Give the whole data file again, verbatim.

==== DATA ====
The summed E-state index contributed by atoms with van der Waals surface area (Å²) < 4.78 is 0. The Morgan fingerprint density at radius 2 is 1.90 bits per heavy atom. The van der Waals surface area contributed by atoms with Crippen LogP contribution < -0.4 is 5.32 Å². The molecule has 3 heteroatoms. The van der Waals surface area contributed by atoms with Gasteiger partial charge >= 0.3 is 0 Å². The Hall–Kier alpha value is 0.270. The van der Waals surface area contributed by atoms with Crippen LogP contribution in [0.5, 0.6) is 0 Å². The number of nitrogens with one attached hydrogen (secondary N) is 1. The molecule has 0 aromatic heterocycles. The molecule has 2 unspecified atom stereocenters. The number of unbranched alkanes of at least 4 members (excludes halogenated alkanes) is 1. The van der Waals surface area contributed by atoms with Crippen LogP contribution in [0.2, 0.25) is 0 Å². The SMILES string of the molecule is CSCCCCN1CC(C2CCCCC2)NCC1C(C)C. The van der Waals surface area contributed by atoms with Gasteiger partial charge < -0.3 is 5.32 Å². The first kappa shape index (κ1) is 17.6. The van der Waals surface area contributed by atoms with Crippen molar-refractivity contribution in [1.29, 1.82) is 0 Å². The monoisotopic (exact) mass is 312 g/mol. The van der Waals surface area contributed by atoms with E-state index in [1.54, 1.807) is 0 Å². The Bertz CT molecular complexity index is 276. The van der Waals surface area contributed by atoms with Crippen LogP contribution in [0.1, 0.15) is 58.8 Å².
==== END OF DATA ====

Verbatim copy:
The summed E-state index contributed by atoms with van der Waals surface area (Å²) < 4.78 is 0. The Morgan fingerprint density at radius 2 is 1.90 bits per heavy atom. The van der Waals surface area contributed by atoms with Crippen LogP contribution < -0.4 is 5.32 Å². The molecule has 3 heteroatoms. The van der Waals surface area contributed by atoms with Gasteiger partial charge >= 0.3 is 0 Å². The Hall–Kier alpha value is 0.270. The van der Waals surface area contributed by atoms with Crippen LogP contribution in [0.5, 0.6) is 0 Å². The number of nitrogens with one attached hydrogen (secondary N) is 1. The molecule has 0 aromatic heterocycles. The molecule has 2 unspecified atom stereocenters. The number of unbranched alkanes of at least 4 members (excludes halogenated alkanes) is 1. The van der Waals surface area contributed by atoms with Crippen LogP contribution in [0.2, 0.25) is 0 Å². The SMILES string of the molecule is CSCCCCN1CC(C2CCCCC2)NCC1C(C)C. The van der Waals surface area contributed by atoms with Gasteiger partial charge < -0.3 is 5.32 Å². The first kappa shape index (κ1) is 17.6. The van der Waals surface area contributed by atoms with Crippen molar-refractivity contribution in [1.29, 1.82) is 0 Å². The monoisotopic (exact) mass is 312 g/mol. The van der Waals surface area contributed by atoms with E-state index in [1.54, 1.807) is 0 Å². The Bertz CT molecular complexity index is 276. The van der Waals surface area contributed by atoms with Crippen LogP contribution in [0.1, 0.15) is 58.8 Å².